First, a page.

The now more likely prospect of Brexit could also add to inflationary pressures. If the polls are correct and we vote to leave on 23 June, many think that the pound could decline significantly. Although exchange rate changes take a time to feed through to inflation, they usually do and sometimes in a strong way, so CPI above 2% in 2017 is now probably more likely.

Longer term though, the implications of Brexit on inflation are much more difficult to predict and a return to lower inflation levels is possible. The Euro itself may well come under pressure, especially if referendum votes are called in other countries such as France, Netherland and Czech Republic. The pound may then recover as a paradoxical safe haven from a potentially crumbling European empire. In addition, some seem to think that Brexit could cause the housing market to decline – again a deflationary pressure – especially on RPI which factors in house prices more directly.

The latest set of ONS data can be found here.

Latest UK inflation data – April 2016

UPDATE: Listen to Pete Comley talk about the latest inflation data on Share Radio:

The latest data appears to show a decline of UK inflation back to near-zero levels. CPI fell from 0.5% to 0.3% in April 2016. However, as ever, the headlines do not tell the full story.

Inflation has been very gradually picking up since autumn 2015. March showed a sharp rise, and arguably ahead of the trend. However as we pointed out last month, that rise was largely spurious and related to two aspects of inflation that are quite volatile because of the way that the ONS measure them, i.e. airfares and clothing.

ONS look at airfares on just one day in the month so the timing of holidays, such as Easter, has a profound effect on the monthly stats. That is why it appears that airfares have fallen sharply in April and not because of any fundamental reduction in Ryanair’s pricing. Clothing inflation is also based on specific items that can often significantly vary in pricing due to sales and the effects of substitutions, as new lines become available.

Inflation primarily remains low because the combined effects the decline in import commodity prices (especially oil) and competition amongst food retailers. Indeed the Bank of England pointed out last week that the impact of lower energy prices have not been fully reflected in CPI, as it only monitors variable rate gas tariffs and not the fixed rate contracts which most gas companies have reduced the most. Therefore it might be argued that inflation is closer to zero than CPI currently shows.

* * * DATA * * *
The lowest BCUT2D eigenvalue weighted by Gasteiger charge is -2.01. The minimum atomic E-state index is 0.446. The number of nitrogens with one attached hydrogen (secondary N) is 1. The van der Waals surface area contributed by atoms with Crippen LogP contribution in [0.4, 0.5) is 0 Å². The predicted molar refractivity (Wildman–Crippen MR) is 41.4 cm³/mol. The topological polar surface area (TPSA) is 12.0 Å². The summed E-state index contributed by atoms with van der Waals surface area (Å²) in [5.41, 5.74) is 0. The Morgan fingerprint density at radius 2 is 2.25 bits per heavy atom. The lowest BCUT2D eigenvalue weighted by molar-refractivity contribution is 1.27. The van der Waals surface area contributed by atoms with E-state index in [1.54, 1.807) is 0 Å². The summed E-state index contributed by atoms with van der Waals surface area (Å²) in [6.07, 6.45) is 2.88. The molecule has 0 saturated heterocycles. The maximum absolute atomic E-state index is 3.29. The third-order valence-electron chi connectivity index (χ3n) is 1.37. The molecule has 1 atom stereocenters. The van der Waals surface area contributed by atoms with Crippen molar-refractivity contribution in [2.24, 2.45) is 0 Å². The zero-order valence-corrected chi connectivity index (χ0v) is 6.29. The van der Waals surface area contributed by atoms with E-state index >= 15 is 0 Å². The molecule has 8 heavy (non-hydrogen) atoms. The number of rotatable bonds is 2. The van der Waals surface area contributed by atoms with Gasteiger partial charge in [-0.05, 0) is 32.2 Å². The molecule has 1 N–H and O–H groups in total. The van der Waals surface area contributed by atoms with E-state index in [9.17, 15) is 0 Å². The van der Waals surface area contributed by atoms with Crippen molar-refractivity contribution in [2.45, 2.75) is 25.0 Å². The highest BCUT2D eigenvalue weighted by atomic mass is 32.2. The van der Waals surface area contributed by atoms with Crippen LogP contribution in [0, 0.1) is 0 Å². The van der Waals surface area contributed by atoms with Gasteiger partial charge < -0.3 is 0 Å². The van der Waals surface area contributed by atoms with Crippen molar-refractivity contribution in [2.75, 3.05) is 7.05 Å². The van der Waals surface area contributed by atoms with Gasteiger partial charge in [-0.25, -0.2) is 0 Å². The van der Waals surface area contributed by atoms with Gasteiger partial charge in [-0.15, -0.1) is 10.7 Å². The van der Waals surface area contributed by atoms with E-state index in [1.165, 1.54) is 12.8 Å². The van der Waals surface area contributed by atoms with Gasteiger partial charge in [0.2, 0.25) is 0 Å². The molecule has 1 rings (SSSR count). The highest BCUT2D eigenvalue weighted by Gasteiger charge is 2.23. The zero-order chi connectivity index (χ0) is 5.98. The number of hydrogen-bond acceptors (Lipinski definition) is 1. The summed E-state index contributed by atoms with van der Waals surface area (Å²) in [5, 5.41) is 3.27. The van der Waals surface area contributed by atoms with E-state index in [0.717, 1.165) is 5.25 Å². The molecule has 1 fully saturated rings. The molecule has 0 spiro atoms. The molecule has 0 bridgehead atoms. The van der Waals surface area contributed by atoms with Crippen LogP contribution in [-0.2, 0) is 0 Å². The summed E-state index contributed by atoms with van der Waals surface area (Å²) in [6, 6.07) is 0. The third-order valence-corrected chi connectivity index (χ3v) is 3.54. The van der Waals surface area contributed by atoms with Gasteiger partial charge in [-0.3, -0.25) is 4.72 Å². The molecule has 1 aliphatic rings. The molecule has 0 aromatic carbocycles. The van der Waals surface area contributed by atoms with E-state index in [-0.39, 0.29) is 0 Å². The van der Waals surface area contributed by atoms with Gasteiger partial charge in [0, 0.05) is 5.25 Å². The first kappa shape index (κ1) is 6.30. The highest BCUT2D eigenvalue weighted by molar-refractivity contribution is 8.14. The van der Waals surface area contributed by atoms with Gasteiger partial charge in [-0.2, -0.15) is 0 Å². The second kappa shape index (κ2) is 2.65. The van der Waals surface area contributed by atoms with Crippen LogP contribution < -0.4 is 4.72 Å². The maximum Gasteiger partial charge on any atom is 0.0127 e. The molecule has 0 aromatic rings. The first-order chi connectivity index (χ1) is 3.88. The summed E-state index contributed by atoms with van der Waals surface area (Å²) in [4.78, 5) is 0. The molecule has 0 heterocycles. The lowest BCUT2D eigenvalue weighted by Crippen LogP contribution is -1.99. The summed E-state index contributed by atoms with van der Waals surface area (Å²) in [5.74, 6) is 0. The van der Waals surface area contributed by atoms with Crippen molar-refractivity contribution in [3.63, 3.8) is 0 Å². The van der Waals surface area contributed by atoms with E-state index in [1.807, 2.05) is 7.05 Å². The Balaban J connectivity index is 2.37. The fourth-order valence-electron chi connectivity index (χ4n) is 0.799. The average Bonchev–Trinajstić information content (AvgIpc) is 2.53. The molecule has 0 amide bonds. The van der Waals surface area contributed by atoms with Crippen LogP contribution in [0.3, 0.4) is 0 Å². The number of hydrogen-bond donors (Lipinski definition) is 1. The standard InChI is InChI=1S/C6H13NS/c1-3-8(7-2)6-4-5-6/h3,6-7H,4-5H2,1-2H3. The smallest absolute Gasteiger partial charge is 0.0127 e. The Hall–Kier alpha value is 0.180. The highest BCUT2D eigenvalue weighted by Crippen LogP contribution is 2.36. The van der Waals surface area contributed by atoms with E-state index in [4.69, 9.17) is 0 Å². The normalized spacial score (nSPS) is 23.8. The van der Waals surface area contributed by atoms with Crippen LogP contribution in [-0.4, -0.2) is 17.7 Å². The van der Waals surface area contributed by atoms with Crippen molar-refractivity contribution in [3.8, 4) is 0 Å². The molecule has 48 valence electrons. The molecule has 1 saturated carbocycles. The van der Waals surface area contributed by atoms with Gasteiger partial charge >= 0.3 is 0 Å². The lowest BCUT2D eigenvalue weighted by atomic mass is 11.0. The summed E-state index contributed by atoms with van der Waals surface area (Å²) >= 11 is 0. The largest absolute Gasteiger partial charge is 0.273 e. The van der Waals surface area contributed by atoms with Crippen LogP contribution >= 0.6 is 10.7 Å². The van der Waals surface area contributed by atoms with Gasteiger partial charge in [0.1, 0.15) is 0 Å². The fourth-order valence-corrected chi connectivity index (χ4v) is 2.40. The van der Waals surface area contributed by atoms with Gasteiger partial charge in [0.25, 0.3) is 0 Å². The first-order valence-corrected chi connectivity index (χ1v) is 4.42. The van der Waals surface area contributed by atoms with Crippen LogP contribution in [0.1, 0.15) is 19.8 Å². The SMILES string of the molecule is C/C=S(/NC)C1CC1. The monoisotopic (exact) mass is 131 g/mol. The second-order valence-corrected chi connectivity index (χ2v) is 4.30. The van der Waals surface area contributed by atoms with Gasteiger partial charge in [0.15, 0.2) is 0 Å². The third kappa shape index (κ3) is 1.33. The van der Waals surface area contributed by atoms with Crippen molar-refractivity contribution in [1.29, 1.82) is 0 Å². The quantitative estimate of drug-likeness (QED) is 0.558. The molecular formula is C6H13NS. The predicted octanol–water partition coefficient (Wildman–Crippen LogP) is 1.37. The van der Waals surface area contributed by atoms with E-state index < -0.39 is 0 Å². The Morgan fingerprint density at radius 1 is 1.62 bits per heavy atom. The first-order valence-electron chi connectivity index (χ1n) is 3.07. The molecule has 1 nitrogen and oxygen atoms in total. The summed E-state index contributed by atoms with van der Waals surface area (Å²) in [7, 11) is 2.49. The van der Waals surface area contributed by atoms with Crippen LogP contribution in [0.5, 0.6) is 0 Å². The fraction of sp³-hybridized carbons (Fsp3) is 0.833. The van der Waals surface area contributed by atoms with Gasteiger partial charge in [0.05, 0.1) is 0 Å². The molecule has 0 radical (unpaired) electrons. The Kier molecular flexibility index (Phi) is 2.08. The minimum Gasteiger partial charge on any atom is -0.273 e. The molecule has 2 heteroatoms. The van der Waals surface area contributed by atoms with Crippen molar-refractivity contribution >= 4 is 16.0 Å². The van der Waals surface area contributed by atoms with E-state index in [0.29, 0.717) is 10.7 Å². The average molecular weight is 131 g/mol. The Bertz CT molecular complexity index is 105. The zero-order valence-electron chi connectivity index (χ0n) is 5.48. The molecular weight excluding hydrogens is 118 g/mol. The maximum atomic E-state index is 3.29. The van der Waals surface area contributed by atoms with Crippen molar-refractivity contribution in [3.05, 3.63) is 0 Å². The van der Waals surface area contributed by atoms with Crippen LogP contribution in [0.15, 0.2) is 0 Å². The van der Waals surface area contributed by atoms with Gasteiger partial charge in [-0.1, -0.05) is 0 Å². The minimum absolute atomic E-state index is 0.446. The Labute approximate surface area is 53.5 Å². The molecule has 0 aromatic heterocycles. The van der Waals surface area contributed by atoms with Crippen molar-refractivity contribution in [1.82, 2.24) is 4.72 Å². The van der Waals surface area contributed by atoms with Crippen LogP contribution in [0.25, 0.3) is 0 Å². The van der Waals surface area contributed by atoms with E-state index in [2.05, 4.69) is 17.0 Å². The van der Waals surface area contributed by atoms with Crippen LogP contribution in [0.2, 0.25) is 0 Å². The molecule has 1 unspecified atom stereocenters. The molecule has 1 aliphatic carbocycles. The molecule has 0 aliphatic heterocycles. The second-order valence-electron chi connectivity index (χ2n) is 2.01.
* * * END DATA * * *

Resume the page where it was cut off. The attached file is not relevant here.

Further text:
RPI more truly reflects real inflation

However there are many issues with the way CPI is calculated that actually result in it probably under-estimating inflation. Far from experiencing no inflation, many people (especially younger ones) are experiencing inflation that is not reflected in the CPI numbers. The average consumer thinks inflation is currently running at 1.7% (Barclays Basix data in BoE report).

A better estimate of inflation is thus provided by the 1.3% RPI. It does not involve clever statistical wizardry called geometric means which will always lower reported inflation by up to 1%. RPI also includes the impact of house prices. According to ONS stats today, house prices are up 9%. Curiously even RPI does not include this full impact and is assuming just 6.8%, so even RPI may be underestimating inflation.

Outlook for inflation

Next month, and longer term, inflation is likely to continue to slowly head back up from here, no matter which measure is used. Assuming crude oil prices stabilise around $50, the steep decline in oil price in the second half of 2015 will be falling out of the calculation this autumn. There is also beginning to be clear evidence of food price war having cut prices to about as low as they are going to get – there were very few new lows for key basket items this month – just chicken and white sliced loaves. Furthermore, service inflation is running at 2.4%. Prices rose sharply last month for cultural events and restaurant/hotel prices have picked up too – possibly the impact of the minimum wage rises.

The full ONS report can be found here.

Latest UK inflation data – March 2016

UPDATE: Listen to Pete Comley talk about the latest inflation stats:

The UK inflation figures published today showed the first clear evidence that inflation is starting to pick up in the UK now. CPI rose to 0.5% (from 0.3%) and RPI was at 1.6% (was 1.3%).

Having said that, part of the rise this month was due to spurious reasons related to two of ONS’s most volatile elements in its calculation – namely clothing and airfares. The earliness of Easter made it look like all airfares had risen by an amazing 23%. Also clothing went up 1% this month – as it often does in March – but very unusually it did not this time last year, and so because of the relative nature of the CPI calculation, this makes inflation appear higher.

However there were other reasons why inflation picked up. Service prices rose by 2.8%, with particular rises this month for restaurant/café prices. Add to that, the relative rise in petrol prices was more this month than the same time last year.

However absolute pump prices are still lower than 2015 and this is helping keep inflation rates down. But the biggest drag on inflation is the continued food price war by the supermarkets. Food is down 2.7% in the latest year. This month supermarkets seem to be competing to offer the great British breakfast at a bargain price. The total cost of a traditional fry-up of eggs, bacon, sausages, toast and spread is down over 11% in the last two months alone. Sunday roasts (topside beef, potatoes, carrots and broccoli) were also down over 5% in the same period.

The five reasons the inflation rate will continue increasing

However the winds of change are starting to blow for worldwide inflation levels. The UK core inflation rate was up to 1.5% (from 1.2%). The US is seeing a similar rise – core inflation now 2.3% and up 0.5% in the last 6 months. Sweden also published inflation levels today of 0.8% (up from 0.4%).

There are five reasons why we are starting to see inflation pick up in the UK and why CPI will probably rise to well above 1% by the year end.